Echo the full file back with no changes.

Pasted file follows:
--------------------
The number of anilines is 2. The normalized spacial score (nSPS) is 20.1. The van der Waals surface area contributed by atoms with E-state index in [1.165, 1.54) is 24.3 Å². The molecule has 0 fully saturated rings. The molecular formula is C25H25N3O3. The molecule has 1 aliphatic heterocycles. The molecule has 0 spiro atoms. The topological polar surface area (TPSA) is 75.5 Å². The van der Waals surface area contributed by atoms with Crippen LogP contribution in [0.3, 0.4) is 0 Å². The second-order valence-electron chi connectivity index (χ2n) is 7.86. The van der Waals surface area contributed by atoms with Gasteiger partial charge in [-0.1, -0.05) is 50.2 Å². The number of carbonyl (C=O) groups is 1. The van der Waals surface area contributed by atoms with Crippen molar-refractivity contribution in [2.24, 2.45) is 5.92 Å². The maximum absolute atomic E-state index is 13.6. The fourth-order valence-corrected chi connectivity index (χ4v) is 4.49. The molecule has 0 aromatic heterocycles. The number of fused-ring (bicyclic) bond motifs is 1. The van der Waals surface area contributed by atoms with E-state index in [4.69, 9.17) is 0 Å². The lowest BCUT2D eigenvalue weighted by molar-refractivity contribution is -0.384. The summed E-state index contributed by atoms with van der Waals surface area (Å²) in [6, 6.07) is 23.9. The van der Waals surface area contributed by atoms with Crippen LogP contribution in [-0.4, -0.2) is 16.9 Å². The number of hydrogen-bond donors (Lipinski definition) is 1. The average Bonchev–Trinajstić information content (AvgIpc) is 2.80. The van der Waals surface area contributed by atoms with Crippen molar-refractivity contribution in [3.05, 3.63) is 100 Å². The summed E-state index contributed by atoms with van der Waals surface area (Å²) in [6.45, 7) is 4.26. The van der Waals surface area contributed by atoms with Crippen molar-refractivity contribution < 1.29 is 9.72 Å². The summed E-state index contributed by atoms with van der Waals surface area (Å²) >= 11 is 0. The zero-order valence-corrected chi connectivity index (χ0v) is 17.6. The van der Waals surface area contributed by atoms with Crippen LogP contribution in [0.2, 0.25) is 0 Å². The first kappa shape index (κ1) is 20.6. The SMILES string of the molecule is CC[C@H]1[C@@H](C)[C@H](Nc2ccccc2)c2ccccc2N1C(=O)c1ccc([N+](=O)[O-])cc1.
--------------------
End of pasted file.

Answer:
The number of anilines is 2. The normalized spacial score (nSPS) is 20.1. The van der Waals surface area contributed by atoms with E-state index in [1.165, 1.54) is 24.3 Å². The molecule has 0 fully saturated rings. The molecular formula is C25H25N3O3. The molecule has 1 aliphatic heterocycles. The molecule has 0 spiro atoms. The topological polar surface area (TPSA) is 75.5 Å². The van der Waals surface area contributed by atoms with Crippen LogP contribution in [0.3, 0.4) is 0 Å². The second-order valence-electron chi connectivity index (χ2n) is 7.86. The van der Waals surface area contributed by atoms with Gasteiger partial charge in [-0.1, -0.05) is 50.2 Å². The number of carbonyl (C=O) groups is 1. The van der Waals surface area contributed by atoms with Crippen molar-refractivity contribution in [2.24, 2.45) is 5.92 Å². The maximum absolute atomic E-state index is 13.6. The fourth-order valence-corrected chi connectivity index (χ4v) is 4.49. The molecule has 0 aromatic heterocycles. The number of fused-ring (bicyclic) bond motifs is 1. The van der Waals surface area contributed by atoms with E-state index in [4.69, 9.17) is 0 Å². The lowest BCUT2D eigenvalue weighted by molar-refractivity contribution is -0.384. The summed E-state index contributed by atoms with van der Waals surface area (Å²) in [6, 6.07) is 23.9. The van der Waals surface area contributed by atoms with Crippen LogP contribution in [-0.4, -0.2) is 16.9 Å². The number of hydrogen-bond donors (Lipinski definition) is 1. The average Bonchev–Trinajstić information content (AvgIpc) is 2.80. The van der Waals surface area contributed by atoms with Crippen molar-refractivity contribution in [3.05, 3.63) is 100 Å². The summed E-state index contributed by atoms with van der Waals surface area (Å²) in [6.45, 7) is 4.26. The van der Waals surface area contributed by atoms with Crippen molar-refractivity contribution < 1.29 is 9.72 Å². The summed E-state index contributed by atoms with van der Waals surface area (Å²) >= 11 is 0. The zero-order valence-corrected chi connectivity index (χ0v) is 17.6. The van der Waals surface area contributed by atoms with Crippen LogP contribution in [0.2, 0.25) is 0 Å². The first kappa shape index (κ1) is 20.6. The SMILES string of the molecule is CC[C@H]1[C@@H](C)[C@H](Nc2ccccc2)c2ccccc2N1C(=O)c1ccc([N+](=O)[O-])cc1.